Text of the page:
U.S., S. Korea discuss turnover of U.S. base land
PYEONGTAEK, South Korea — U.S. and South Korean officials are in a key stage of negotiations that would see a portion of land at the Camp Walker heliport returned to South Korea, the Army said Wednesday.
Negotiators for the U.S. military, South Korea’s Ministry of National Defense and Daegu city are meeting this week to work out details for the eventual handover of about 17 acres at the Walker Army Heliport, also known as H-805, in Daegu, said Philip A. Molter, spokesman for the U.S. Army Garrison-Daegu. The heliport occupies 27 acres.
Daegu city authorities have been eager for years to regain control of a portion of the heliport so they can lay a road through the area, a measure called for in the city’s master plan, said James C. Hamilton, who is representing U.S. Forces Korea in the negotiations.
“So we are aggressively negotiating the details,” said Hamilton, who is also the garrison’s director of public works.
The United States agreed to return part of the heliport as part of its 2002 Land Partnership Plan with South Korea, Hamilton said, The plan calls for the United States to gradually close dozens of its installations and return them to South Korea.
Eventually, the U.S. military will consolidate its forces into two enduring hubs, one anchored at Camp Humphreys in Pyeongtaek, the other in the Daegu region, said David Oten, spokesman for U.S. Forces Korea.
The Army will first hand back about 5.5 acres of the heliport, probably by early next year, Hamilton said.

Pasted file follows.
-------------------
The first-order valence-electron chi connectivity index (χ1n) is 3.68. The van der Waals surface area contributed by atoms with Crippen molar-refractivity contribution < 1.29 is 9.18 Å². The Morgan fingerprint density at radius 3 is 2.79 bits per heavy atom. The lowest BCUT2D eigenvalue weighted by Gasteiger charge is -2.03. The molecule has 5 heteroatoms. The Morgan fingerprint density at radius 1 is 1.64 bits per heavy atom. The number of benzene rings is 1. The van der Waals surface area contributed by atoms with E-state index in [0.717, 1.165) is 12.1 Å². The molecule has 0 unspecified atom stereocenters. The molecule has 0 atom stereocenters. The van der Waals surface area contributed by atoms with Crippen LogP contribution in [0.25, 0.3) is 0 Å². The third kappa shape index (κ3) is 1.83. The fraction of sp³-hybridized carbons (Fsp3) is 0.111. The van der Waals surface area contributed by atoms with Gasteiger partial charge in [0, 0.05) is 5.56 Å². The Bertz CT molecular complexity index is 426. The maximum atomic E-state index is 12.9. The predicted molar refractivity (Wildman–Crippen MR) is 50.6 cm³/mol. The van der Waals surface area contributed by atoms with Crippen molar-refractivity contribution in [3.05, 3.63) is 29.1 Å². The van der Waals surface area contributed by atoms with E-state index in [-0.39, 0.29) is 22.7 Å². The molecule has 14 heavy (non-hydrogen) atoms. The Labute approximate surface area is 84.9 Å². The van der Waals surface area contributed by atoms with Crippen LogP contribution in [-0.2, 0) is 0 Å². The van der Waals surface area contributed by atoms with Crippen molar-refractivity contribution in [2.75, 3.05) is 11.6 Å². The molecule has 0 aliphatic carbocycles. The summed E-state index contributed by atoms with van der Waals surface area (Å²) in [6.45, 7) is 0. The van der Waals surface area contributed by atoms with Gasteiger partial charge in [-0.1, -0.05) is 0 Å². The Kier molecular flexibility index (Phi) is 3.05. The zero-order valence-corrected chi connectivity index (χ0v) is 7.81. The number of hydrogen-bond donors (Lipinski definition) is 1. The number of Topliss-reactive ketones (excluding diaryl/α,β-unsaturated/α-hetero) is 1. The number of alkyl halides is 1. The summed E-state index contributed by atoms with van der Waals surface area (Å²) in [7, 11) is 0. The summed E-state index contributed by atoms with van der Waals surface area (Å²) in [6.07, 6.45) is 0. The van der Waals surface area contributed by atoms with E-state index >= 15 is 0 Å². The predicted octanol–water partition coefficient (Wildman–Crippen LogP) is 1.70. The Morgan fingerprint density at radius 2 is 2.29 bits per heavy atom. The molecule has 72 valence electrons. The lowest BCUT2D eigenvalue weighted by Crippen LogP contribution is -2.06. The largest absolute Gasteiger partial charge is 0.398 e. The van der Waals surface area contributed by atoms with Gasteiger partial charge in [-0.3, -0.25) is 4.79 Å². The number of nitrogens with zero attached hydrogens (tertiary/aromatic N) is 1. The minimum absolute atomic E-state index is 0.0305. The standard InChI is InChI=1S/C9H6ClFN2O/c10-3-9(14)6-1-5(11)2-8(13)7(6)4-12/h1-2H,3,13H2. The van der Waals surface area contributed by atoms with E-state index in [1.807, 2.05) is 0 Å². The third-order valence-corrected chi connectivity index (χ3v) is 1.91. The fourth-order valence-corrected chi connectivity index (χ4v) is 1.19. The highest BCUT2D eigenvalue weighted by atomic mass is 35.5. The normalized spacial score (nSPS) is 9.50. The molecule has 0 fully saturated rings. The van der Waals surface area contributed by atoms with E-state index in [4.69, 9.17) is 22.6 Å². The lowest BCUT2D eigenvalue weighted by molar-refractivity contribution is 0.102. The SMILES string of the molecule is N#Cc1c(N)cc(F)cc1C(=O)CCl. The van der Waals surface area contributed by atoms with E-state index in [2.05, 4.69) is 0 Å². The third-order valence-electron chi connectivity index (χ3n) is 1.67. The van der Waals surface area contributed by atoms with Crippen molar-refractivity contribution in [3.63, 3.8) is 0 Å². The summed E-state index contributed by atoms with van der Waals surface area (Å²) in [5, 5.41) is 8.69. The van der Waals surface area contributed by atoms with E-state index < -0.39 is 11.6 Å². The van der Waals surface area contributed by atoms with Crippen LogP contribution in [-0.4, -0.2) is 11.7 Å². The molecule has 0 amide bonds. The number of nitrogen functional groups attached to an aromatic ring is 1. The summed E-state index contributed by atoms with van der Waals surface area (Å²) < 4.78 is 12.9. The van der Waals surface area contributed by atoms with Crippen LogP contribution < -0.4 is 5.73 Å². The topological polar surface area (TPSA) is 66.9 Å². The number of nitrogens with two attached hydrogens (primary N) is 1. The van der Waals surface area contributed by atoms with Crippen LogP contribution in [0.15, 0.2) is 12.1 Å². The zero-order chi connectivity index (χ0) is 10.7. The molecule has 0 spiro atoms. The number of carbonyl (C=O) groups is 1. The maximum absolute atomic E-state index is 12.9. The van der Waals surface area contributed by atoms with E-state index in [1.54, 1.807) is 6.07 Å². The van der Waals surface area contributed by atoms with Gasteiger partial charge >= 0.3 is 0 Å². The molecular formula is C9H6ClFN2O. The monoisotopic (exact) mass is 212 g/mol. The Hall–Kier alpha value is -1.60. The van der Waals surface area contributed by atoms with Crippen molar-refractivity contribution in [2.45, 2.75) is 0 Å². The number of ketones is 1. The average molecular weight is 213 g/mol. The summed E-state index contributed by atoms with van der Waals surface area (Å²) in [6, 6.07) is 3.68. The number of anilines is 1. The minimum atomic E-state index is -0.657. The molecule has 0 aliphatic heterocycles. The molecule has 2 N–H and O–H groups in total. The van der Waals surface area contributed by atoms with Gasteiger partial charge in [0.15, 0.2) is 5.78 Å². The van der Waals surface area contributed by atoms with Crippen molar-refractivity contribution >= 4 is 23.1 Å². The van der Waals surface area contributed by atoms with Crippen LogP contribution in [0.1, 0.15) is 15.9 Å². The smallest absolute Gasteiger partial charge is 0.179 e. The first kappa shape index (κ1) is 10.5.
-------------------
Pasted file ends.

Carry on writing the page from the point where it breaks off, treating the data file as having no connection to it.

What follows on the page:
The remainder won’t be returned until new facilities are built both at the heliport and at the existing helipad at Camp Carroll in Waegwan, about 40 minutes north of Daegu, to offset the loss of the old facilities, Hamilton said.
South Korea will pay the construction costs, currently estimated at $24 million, Hamilton said.
Officials are hoping to have the new facilities built by late 2011, he said.
Among facilities slated to be built at Camp Carroll are a new helicopter landing pad, flight operations building and helicopter parking areas.
At Camp Walker, construction will include a new helipad, motor pool and access gate.
Local residents have complained over the years about the noise created at Camp Walker. But workers will be putting up sound barriers at the Camp Walker helipad similar to those seen on expressways to help aleviate the problem, Hamilton said.
Heliport H-805 will be downgraded to a helipad when the 17 acres is returned. The Carroll helipad will become a heliport.
A heliport is set up for the basing, servicing and upkeep of helicopters, said Molter. A helipad is an area set up merely for helicopter take-offs and landings, and can be unmanned.
As part of the deal, South Korea will give the United States a 1.8-acre parcel next to Camp Walker, Hamilton said.